Against three hearts doubled West led the club nine. What East did at the table was to win the ace and return the heart nine — which was clearly an inferior play since it might have destroyed his partner’s second trump trick or solved a guess for declarer.

While he had not actually committed either of these solecisms, it left his partner forced to guess at trick three in which suit his side had further defensive tricks to come.

At the table, West shifted to a spade on winning the heart king (playing for his partner to have the queen-jack of spades and not the diamond jack. Now declarer could draw trump and dispose of one of his diamonds on the long spade. Cui culpa?

East’s winning move at trick two would have been to return either the club seven or the club 10, in context suit preference for the low suit. West then has to rise with the heart king on the first round of the suit and shift to diamonds, playing for precisely this position. But he should know East doesn’t have, for example, the queen-jack of spades, or he would have returned a high club at trick two.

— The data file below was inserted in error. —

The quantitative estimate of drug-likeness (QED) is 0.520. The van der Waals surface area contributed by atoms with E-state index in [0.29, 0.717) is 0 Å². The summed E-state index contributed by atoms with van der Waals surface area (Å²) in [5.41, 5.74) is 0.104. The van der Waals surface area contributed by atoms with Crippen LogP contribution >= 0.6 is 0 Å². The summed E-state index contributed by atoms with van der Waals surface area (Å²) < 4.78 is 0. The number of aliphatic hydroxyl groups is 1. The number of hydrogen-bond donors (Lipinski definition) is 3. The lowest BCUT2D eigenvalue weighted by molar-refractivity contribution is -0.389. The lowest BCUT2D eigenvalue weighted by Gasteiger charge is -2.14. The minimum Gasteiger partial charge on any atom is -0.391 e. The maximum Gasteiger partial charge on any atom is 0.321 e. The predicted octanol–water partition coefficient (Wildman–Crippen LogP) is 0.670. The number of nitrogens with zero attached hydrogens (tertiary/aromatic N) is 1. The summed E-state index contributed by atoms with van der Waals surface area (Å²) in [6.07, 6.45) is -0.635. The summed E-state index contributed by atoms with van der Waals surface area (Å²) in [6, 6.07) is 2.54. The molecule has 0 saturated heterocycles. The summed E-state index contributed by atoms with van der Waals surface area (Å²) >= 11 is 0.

Normally one requires four trumps to raise one's partner, but this hand looks like a raise to two diamonds. Your hand seems to offer the equivalent playing strength as a four-card raise. Incidentally, some would play the double here as showing three trumps. Others use it to distinguish between a balanced and an unbalanced hand with four spades — you double with the former and bid one spade with the latter.

BID WITH THE ACES

♠ Q 10 3
 9 7
 K J 5
♣ A Q J 10 7
South West North East
1♣ Pass 1 1
?      

For details of Bobby Wolff’s autobiography, The Lone Wolff, contact theLoneWolff@bridgeblogging.com. If you would like to contact Bobby Wolff, please leave a comment at this blog. Reproduced with permission of United Feature Syndicate, Inc., Copyright 2014. If you are interested in reprinting The Aces on Bridge column, contact reprints@unitedmedia.com.

The Aces on Bridge: Friday, November 28th, 2014

A sadder and a wiser man
He rose the morrow morn.

Samuel Taylor Coleridge


East North
Both ♠ 10 9 7 3
 9 7 5
 A 10 6
♣ A 9 3
West East
♠ A K 5 2
 10 4 3
 J 7 5
♣ K J 4
♠ Q J 8 6
 K Q 2
 9 4 3
♣ Q 7 6
South
♠ 4
 A J 8 6
 K Q 8 2
♣ 10 8 5 2
South West North East
Pass
Pass 1♣ Pass 1♠
Pass 2♠ Pass Pass
Dbl. Pass 2 NT* Dbl.
Pass Pass Rdbl. Pass
3♣ Pass Pass Dbl.
All pass      

*Pick a minor

♠K